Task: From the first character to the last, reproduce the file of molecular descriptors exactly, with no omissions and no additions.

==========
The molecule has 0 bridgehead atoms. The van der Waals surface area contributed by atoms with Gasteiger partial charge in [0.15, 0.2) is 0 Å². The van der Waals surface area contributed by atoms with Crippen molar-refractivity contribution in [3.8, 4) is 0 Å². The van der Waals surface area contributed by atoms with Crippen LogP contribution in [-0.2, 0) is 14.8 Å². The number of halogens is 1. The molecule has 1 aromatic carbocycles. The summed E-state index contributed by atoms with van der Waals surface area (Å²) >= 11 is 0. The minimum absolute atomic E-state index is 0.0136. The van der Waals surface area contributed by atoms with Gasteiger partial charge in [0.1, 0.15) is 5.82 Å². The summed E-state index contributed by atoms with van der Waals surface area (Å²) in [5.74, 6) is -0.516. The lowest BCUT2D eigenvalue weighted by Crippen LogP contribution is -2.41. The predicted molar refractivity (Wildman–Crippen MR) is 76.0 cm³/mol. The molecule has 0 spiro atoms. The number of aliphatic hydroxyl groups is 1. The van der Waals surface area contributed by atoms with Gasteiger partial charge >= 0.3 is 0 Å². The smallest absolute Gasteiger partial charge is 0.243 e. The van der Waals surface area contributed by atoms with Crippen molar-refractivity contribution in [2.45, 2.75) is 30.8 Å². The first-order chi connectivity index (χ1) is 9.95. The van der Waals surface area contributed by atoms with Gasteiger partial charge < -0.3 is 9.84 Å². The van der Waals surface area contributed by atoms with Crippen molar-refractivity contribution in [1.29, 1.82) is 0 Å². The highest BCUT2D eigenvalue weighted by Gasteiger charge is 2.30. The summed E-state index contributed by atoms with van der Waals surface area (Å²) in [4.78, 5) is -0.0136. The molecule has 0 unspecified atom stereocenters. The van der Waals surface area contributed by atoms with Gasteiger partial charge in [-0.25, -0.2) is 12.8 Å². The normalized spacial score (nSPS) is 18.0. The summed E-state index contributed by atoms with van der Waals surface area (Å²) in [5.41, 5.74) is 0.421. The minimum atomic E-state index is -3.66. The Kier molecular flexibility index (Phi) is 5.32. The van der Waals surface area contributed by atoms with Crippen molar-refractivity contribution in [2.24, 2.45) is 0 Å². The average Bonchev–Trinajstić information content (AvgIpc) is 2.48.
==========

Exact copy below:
The molecule has 0 bridgehead atoms. The van der Waals surface area contributed by atoms with Gasteiger partial charge in [0.15, 0.2) is 0 Å². The van der Waals surface area contributed by atoms with Crippen molar-refractivity contribution in [3.8, 4) is 0 Å². The van der Waals surface area contributed by atoms with Crippen LogP contribution in [-0.2, 0) is 14.8 Å². The number of halogens is 1. The molecule has 1 aromatic carbocycles. The summed E-state index contributed by atoms with van der Waals surface area (Å²) >= 11 is 0. The minimum absolute atomic E-state index is 0.0136. The van der Waals surface area contributed by atoms with Gasteiger partial charge in [0.1, 0.15) is 5.82 Å². The summed E-state index contributed by atoms with van der Waals surface area (Å²) in [5.74, 6) is -0.516. The lowest BCUT2D eigenvalue weighted by Crippen LogP contribution is -2.41. The predicted molar refractivity (Wildman–Crippen MR) is 76.0 cm³/mol. The molecule has 0 spiro atoms. The number of aliphatic hydroxyl groups is 1. The van der Waals surface area contributed by atoms with Gasteiger partial charge >= 0.3 is 0 Å². The smallest absolute Gasteiger partial charge is 0.243 e. The van der Waals surface area contributed by atoms with Crippen molar-refractivity contribution in [2.45, 2.75) is 30.8 Å². The first-order chi connectivity index (χ1) is 9.95. The van der Waals surface area contributed by atoms with Gasteiger partial charge < -0.3 is 9.84 Å². The van der Waals surface area contributed by atoms with Crippen molar-refractivity contribution in [1.29, 1.82) is 0 Å². The highest BCUT2D eigenvalue weighted by Gasteiger charge is 2.30. The summed E-state index contributed by atoms with van der Waals surface area (Å²) in [4.78, 5) is -0.0136. The molecule has 0 unspecified atom stereocenters. The van der Waals surface area contributed by atoms with Gasteiger partial charge in [-0.25, -0.2) is 12.8 Å². The normalized spacial score (nSPS) is 18.0. The summed E-state index contributed by atoms with van der Waals surface area (Å²) in [5.41, 5.74) is 0.421. The minimum atomic E-state index is -3.66. The Kier molecular flexibility index (Phi) is 5.32. The van der Waals surface area contributed by atoms with Crippen molar-refractivity contribution in [2.24, 2.45) is 0 Å². The average Bonchev–Trinajstić information content (AvgIpc) is 2.48.